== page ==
Roberto N. Barbosa and James M. Gregory
Sleep is essential for human life and gives the body the opportunity to repair itself. Bodily functions change during sleep: hormones are secreted, blood pressure is lowered, kidney function changes, and memory is consolidated. Good sleep is more than just a good feeling; it is an issue of health, wellness and safety.
Farming is a profession that involves long hours of work. Producing crops and securing a family’s financial survival translate into long hours in the field. And long hours of tough, physically demanding labor may come at a high price. Lack of proper sleep and the associated loss of alertness are common ingredients in work-related accidents. Computer simulations with a sleep model indicate that a middle-aged farmer reducing his sleep by one hour per day during planting season will increase his risk of accidents by 20 times. The National Sleep Foundation estimates that sleep deprivation and sleep disorders cost Americans $100 billion dollars in lost productivity, medical expenses and property damages. Also, approximately 70 million Americans are affected by sleep problems.
Sleep is a brain-operated process. Restorative or homeostatic control regulates the drive to sleep in response to how long we have been awake. The longer we are awake, the stronger the drive to sleep. Caffeine disrupts this process and temporarily alters the need for sleep. A second process controls the timing part of the brain that controls this timing is influenced by bedtime and light, making us naturally sleepy at night and active during the day. Adequate quantity and quality sleep refreshes the body and brain for the next day.
The exact amount of sleep a person needs depends on several factors. In general, the older we are, the less sleep we need. Infants and children need the most sleep. Infants less than 12 months of age may sleep more than 14 hours a day. A 12-year-old child needs nine to 11 hours of quality sleep. Physical exercise, such as labor-intensive fieldwork, increases the need for sleep. A physically active 60-year-old farmer may need between seven and eight hours of sleep every night after days of hard work, compared to only six to seven hours of sleep on days of less physical activity. Children often want to follow an adult schedule for sleep, but research indicates that adolescents sleeping less than 9 hours per day have elevated risks of injuries.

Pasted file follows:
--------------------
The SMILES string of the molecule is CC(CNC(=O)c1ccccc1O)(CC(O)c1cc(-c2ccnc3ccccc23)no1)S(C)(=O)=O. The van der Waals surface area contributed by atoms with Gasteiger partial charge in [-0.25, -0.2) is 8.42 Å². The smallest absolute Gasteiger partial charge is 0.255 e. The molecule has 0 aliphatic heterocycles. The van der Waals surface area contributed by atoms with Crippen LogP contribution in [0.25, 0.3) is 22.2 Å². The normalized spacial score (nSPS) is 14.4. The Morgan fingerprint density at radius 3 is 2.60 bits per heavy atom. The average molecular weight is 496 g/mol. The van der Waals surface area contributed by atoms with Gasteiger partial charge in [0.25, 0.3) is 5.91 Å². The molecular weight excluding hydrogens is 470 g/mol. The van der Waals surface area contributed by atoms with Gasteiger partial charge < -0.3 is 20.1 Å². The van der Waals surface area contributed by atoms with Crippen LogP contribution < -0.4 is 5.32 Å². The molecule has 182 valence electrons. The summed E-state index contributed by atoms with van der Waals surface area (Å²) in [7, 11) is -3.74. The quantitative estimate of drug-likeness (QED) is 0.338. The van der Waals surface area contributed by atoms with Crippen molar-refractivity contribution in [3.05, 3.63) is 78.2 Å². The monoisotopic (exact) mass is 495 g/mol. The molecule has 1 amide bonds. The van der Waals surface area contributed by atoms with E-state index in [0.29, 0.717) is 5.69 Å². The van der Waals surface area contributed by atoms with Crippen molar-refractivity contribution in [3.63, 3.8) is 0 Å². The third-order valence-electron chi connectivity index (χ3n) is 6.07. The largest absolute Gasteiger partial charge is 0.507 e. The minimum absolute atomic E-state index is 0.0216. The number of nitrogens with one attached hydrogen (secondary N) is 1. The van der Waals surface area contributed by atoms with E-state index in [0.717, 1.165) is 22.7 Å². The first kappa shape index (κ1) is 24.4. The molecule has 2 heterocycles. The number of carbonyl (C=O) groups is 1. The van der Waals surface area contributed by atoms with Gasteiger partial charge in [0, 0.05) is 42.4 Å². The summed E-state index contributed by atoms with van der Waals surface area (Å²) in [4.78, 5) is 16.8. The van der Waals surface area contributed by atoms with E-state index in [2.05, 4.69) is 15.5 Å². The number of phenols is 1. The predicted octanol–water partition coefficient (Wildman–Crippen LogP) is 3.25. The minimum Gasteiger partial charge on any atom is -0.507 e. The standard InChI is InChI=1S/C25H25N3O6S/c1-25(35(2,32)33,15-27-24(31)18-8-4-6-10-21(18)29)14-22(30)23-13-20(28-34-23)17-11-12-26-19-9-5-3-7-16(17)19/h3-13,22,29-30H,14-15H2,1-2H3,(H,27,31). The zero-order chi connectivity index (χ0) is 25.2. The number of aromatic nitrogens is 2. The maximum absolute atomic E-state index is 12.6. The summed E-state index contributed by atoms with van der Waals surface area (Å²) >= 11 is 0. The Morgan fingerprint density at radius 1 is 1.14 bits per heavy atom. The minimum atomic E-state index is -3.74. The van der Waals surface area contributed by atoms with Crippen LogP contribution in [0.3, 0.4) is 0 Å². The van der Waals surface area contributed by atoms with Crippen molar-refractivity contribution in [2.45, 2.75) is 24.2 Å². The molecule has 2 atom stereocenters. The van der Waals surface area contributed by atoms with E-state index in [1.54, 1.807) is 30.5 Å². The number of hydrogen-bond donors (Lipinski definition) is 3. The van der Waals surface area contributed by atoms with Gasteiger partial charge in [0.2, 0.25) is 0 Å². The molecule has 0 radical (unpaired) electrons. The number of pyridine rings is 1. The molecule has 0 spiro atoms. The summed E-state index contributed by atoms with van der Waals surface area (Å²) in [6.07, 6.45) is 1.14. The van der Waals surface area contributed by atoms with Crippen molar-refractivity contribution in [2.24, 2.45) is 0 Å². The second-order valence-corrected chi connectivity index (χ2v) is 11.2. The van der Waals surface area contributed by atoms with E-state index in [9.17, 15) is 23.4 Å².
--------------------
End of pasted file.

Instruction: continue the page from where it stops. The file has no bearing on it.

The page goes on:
Sleep is cyclical and involves two states defined by brainwave patterns that alternate every 90 to 110 minutes. This process is repeated four to six times per night. The first state – called NREM (nonrapid eye movement) – is composed of four stages. Stage 1 starts as light sleep, which becomes increasingly deeper and of better quality as the stages progress. Stages 3 and 4 of NREM sleep are also known as delta sleep.
The second state of sleep is known as REM or rapid eye movement. The brainwaves in this state are similar to that of being awake. The brain is actively dreaming, and the eyes are rapidly moving back and forth.
The time spent in each sleep state and stage varies throughout life. As aging occurs, both REM and delta sleep decrease. Many inactive, older people have little or no delta sleep.
Researchers have found that sleep loss may have harmful consequences to the immune and endocrine systems – systems that are responsible for protection against diseases and the regulation of hormone secretion – and contribute to serious illnesses such as obesity, diabetes, hypertension and heart disease. Sleep apnea is a disorder in which breathing stops periodically during sleep. People with mild to moderate sleep apnea performed as badly or even worse in reaction-time tests as people with above-the-limit alcohol levels in their systems.
Mood disorders are probably the most recognizable symptom of lack of sleep. A growing number of medical tests link lack of sleep with anger, anxiety and sadness. Cardiovascular diseases – including increased blood pressure and the risk of a stroke – are associated with both long- and short-term sleep losses.
Improve sleep management by doing the following:
- Avoid caffeine, alcohol and nicotine close to bedtime.
- Exercise regularly but at least three hours before bed time. Exercise helps us to fall asleep and contributes to a deeper sleep.
- Create a sleep-conducive environment that is dark, quiet and preferably cool and comfortable.
- Maintain a regular bed and wake time, even on weekends.
- Don’t eat before going to bed. Overeating and the consumption of spicy food before sleep can cause discomfort and contribute to poor sleep quality.
- Treat pain to minimize interference with sleep.
- Make up for lost sleep whenever you can, such as sleeping an extra hour on a rainy day.
Roberto N. Barbosa, Assistant Professor, and James M. Gregory, Adjunct Professor, Department of Biological & Agricultural Engineering, LSU AgCenter, Baton Rouge, La.
(This article was published in the fall 2008 issue of Louisiana Agriculture.)